## Factor a Trinomial with Leading Coefficient = 1

### Learning Outcomes

• Factor a trinomial with leading coefficient $= 1$

Trinomials are polynomials with three terms. We are going to show you a method for factoring a trinomial whose leading coefficient is $1$.  Although we should always begin by looking for a GCF, pulling out the GCF is not the only way that trinomials can be factored. The trinomial ${x}^{2}+5x+6$ has a GCF of $1$, but it can be written as the product of the factors $\left(x+2\right)$ and $\left(x+3\right)$.

Recall how to use the distributive property to multiply two binomials:

$\left(x+2\right)\left(x+3\right) = x^2+3x+2x+6=x^2+5x+6$

We can reverse the distributive property and return $x^2+5x+6\text{ to }\left(x+2\right)\left(x+3\right)$ by finding two numbers with a product of $6$ and a sum of $5$.

### Factoring a Trinomial with Leading Coefficient 1

In general, for a trinomial of the form ${x}^{2}+bx+c$, you can factor a trinomial with leading coefficient $1$ by finding two numbers, $p$ and $q$ whose product is c and whose sum is b.

Let us put this idea to practice with the following example.

### Example

Factor ${x}^{2}+2x - 15$.

In the following video, we present two more examples of factoring a trinomial with a leading coefficient of 1.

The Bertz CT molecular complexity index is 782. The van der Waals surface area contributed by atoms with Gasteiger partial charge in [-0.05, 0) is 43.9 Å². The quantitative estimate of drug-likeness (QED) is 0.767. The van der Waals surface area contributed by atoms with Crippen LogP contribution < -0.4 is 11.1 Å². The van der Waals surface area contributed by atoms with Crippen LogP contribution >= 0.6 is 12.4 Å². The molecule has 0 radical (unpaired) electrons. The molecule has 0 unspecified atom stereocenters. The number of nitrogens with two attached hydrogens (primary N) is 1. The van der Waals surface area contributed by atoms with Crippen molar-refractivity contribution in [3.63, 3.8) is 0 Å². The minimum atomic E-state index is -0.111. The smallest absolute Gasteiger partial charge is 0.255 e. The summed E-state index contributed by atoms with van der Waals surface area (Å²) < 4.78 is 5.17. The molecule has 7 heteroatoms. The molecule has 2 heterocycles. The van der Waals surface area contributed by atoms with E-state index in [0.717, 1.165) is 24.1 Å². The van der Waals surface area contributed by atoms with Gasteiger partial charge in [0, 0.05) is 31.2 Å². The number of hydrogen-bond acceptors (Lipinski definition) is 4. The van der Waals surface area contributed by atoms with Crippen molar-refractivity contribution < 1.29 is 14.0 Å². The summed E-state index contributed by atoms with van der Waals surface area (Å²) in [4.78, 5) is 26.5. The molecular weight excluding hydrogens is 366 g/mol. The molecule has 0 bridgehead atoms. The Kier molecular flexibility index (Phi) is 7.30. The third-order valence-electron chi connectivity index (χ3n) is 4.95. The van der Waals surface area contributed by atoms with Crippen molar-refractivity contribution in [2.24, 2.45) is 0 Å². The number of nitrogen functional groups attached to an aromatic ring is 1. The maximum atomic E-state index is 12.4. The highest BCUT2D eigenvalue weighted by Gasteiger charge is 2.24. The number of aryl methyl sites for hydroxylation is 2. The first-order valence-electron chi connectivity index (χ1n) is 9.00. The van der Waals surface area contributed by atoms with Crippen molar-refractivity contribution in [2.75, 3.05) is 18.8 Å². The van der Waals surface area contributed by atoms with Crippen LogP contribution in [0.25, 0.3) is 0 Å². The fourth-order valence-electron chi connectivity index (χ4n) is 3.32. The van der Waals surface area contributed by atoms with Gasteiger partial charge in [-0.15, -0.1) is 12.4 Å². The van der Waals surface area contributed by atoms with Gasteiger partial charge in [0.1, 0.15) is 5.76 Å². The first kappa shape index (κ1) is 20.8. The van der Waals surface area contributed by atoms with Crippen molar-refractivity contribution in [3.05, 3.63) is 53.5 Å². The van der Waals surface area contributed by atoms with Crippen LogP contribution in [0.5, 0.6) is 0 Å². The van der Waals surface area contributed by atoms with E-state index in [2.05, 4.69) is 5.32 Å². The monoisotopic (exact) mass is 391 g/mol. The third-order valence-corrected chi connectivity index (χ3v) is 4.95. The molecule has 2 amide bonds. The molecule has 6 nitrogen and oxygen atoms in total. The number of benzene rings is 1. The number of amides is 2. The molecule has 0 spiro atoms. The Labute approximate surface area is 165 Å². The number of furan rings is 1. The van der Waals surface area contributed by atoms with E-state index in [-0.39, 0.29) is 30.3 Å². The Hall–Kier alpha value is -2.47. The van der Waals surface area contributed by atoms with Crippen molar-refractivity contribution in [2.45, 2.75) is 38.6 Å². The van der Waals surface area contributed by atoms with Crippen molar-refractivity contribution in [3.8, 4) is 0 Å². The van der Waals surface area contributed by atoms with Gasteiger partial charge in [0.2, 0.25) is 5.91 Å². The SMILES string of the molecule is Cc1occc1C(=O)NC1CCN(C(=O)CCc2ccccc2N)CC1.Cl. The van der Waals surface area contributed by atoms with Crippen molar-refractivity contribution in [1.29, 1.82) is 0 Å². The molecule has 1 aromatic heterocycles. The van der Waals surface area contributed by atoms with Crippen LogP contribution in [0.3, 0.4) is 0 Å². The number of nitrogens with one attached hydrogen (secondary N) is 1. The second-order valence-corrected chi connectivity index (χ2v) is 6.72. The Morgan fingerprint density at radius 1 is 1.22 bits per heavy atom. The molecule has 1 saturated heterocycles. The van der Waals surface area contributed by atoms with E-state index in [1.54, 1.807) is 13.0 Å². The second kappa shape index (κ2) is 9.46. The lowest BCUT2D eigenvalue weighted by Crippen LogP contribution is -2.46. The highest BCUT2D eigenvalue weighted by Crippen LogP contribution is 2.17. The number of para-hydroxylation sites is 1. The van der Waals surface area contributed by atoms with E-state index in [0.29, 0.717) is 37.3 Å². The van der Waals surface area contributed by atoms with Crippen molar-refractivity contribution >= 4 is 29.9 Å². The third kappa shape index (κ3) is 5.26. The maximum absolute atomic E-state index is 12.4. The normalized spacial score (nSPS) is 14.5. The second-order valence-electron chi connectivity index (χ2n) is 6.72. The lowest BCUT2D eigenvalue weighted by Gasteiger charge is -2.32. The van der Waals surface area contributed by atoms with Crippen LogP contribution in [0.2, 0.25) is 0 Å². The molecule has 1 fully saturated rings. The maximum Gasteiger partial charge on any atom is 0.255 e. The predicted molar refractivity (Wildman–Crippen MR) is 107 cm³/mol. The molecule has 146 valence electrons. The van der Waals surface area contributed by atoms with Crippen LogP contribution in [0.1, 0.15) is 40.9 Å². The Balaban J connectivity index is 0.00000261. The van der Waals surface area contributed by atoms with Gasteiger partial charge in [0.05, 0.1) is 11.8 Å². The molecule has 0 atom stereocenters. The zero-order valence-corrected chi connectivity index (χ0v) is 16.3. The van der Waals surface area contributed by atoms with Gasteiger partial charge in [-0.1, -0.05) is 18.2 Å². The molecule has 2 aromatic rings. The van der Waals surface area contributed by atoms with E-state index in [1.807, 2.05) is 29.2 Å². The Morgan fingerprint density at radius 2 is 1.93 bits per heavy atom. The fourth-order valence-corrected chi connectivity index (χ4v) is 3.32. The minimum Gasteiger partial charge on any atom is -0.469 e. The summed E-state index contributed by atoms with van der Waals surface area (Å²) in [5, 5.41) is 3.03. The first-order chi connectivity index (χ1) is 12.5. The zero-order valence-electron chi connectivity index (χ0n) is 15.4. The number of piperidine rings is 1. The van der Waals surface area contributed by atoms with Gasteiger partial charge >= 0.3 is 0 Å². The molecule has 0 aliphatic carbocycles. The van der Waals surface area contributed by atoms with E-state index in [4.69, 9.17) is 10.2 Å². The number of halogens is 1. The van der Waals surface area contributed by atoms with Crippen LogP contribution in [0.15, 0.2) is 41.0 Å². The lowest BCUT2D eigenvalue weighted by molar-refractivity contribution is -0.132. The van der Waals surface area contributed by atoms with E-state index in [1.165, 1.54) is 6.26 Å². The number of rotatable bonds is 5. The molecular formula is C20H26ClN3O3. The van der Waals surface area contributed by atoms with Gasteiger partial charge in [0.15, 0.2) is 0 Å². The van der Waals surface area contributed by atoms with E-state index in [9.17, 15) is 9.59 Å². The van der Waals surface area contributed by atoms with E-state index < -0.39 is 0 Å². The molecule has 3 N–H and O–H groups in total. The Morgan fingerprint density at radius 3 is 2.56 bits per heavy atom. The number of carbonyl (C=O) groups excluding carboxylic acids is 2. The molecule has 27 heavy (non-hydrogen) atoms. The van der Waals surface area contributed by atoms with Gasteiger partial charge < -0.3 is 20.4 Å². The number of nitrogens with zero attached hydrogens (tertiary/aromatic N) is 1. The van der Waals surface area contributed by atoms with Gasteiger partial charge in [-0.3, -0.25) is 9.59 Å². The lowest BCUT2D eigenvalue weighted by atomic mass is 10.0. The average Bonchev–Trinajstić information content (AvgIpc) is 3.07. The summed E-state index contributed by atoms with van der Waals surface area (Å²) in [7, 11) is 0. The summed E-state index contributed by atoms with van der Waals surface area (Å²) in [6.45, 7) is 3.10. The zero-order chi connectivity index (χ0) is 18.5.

To summarize our process, consider the following steps:

### How To: Given a trinomial in the form ${x}^{2}+bx+c$, factor it

1. List factors of $c$.
2. Find $p$ and $q$, a pair of factors of $c$ with a sum of $b$.
3. Write the factored expression $\left(x+p\right)\left(x+q\right)$.

We will now show an example where the trinomial has a negative c term. Pay attention to the signs of the numbers that are considered for p and q.

In our next example, we show that when c is negative, either p or q will be negative.

### Example

Factor $x^{2}+x–12$.

Which property of multiplication can be used to describe why $\left(x+4\right)\left(x-3\right) =\left(x-3\right)\left(x+4\right)$. Use the textbox below to write down your ideas before you look at the answer.

In our last example, we will show how to factor a trinomial whose b term is negative.

### Example

Factor ${x}^{2}-7x+6$.

In the last example, the b term was negative and the c term was positive. This will always mean that if it can be factored, p and q will both be negative.

Mathematicians often use a counterexample to prove or disprove a question. A counterexample means you provide an example where a proposed rule or definition is not true. Can you create a trinomial with leading coefficient $1$ that cannot be factored as a product of binomials?